Week 3 verbs
1. One minute intro video to Week 3.
2. Eight minute video – finite and non-finite verbs, and then further sub-divisions.
Some text on screen, but could be done much better. The editing could be done better.
3. Finite and non-finite – is wikipedia easier to understand? Or this page at least gives examples before the exercise.
Drag and drop – too many answers, too many variables; too difficult.
transitive or intransitive exercise – taken from http://www.learnenglishfeelgood.com/transitive-intransitive-verbs2.html Not very helpful as to why one is right or wrong.
4. Video: Verb tenses, verb moods, and voice of verbs (5:56)
Two questions for discussion under video: How do you feel about the fact that many people believe that the days of the subjunctive mood are numbered? What do you think about the expression some people use about it—that it’s ‘circling the drain’. He talks about the subjunctive, and then goes into the passive. Does not mention the discussion. And what does ‘circling the drain’ mean?
Not many in the discussion.
Active / passive exercise.
5. Second writing assignment:
In the last writing assignment, some students were unsure of what they were meant to write about for their blog post. If you are still unsure, here are your prompts for the second writing assignment:
• Write about any of the lecture content covered in Weeks 1–3
• Write about any of the discussion board prompts from Weeks 1–3
• Write about a concept related to writing or grammar that hasn’t been covered in the course
Remember: don’t try to cover too many topics at once. Make sure your blog post has a single core idea or argument. Good luck!
Here is my Second writing assignment.
6. Week 3 quiz
Some points paraphrased from the announcement – “we can’t cover everything; this MOOC is a starting point. Here are links to extra resources” – I guess this has to be made very clear at the start. What the MOOC aims to do, and what it cannot do.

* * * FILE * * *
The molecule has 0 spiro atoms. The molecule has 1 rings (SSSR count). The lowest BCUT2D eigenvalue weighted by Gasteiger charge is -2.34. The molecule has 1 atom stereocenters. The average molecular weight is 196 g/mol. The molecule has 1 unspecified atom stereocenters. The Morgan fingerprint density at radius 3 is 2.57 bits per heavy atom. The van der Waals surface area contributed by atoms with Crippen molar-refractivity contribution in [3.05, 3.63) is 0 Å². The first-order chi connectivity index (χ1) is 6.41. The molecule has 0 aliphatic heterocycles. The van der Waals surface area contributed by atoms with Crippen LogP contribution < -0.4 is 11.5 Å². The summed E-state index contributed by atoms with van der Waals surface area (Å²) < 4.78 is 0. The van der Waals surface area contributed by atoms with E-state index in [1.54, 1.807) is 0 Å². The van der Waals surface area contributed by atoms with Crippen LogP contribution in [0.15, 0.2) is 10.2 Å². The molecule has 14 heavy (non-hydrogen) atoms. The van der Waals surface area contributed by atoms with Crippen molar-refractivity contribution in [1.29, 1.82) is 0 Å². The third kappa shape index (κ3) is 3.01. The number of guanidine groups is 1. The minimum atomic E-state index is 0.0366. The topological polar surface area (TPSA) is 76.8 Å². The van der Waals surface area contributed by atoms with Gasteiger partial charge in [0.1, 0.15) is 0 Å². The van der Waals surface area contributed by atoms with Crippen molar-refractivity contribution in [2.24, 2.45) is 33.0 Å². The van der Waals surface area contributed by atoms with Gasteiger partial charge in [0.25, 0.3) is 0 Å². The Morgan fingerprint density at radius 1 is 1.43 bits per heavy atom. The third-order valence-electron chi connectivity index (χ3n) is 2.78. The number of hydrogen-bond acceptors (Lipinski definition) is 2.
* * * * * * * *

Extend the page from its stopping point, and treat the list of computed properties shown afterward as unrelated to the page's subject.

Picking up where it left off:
Terminology – “What is a ‘verb phrase, phrasal verb and verbal phrase’ definitions”. The problems they are having are a good reason not to do a MOOC about grammar.
“44000 participants, one of the instructors providing lots of answers, but community must help each other.” I think this is partly a problem with the edX design and how it is not conducive for building a community. The answer seems to be to go outside of edX to build that community – Facebook, Google Hangouts, mobile apps like wechat, or face to face meetings. Perhaps this needs to be considered form the start.
“edX technical difficulties” – a little worrying; but reminiscent of IndiWork and deadlines, and making sure everyone is aware of them. I think this course is being used for credits at UQ, so that is why they are quite strict with deadlines.
“Grammar isn’t a doddle; nor is it black and white”. It certainly isn’t.
It is hard to teach grammar via videos and gap fill exercises. Is this course for those studying grammar (high level of English, even if not a native speaker), or for those trying to learn grammar. I’d guess that non-native speakers with a high level of English, who have studied grammar in the past, would get quite a lot form the course. Native speakers would find it challenging, if like me, grammar was only taught in foreign language context. Second language speakers with a low or intermediate level of English would be struggling.